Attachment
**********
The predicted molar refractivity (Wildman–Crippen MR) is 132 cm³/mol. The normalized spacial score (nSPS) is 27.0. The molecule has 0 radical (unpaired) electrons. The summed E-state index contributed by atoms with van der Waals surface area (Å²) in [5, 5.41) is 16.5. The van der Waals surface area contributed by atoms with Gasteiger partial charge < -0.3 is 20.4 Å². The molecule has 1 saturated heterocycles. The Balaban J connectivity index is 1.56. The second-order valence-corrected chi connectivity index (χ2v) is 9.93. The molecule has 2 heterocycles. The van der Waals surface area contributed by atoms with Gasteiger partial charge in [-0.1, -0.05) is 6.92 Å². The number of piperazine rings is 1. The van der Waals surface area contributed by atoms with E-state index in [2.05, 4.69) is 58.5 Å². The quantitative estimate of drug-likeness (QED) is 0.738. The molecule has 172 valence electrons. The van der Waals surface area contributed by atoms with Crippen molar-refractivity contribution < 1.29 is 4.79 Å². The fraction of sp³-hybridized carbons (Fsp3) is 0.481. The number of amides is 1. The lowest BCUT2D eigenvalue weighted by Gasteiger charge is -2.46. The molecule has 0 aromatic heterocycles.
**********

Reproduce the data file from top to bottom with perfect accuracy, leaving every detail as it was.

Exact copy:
The predicted molar refractivity (Wildman–Crippen MR) is 132 cm³/mol. The normalized spacial score (nSPS) is 27.0. The molecule has 0 radical (unpaired) electrons. The summed E-state index contributed by atoms with van der Waals surface area (Å²) in [5, 5.41) is 16.5. The van der Waals surface area contributed by atoms with Gasteiger partial charge < -0.3 is 20.4 Å². The molecule has 1 saturated heterocycles. The Balaban J connectivity index is 1.56. The second-order valence-corrected chi connectivity index (χ2v) is 9.93. The molecule has 2 heterocycles. The van der Waals surface area contributed by atoms with Gasteiger partial charge in [-0.1, -0.05) is 6.92 Å². The number of piperazine rings is 1. The van der Waals surface area contributed by atoms with E-state index in [2.05, 4.69) is 58.5 Å². The quantitative estimate of drug-likeness (QED) is 0.738. The molecule has 172 valence electrons. The van der Waals surface area contributed by atoms with Crippen molar-refractivity contribution < 1.29 is 4.79 Å². The fraction of sp³-hybridized carbons (Fsp3) is 0.481. The number of amides is 1. The lowest BCUT2D eigenvalue weighted by Gasteiger charge is -2.46. The molecule has 0 aromatic heterocycles.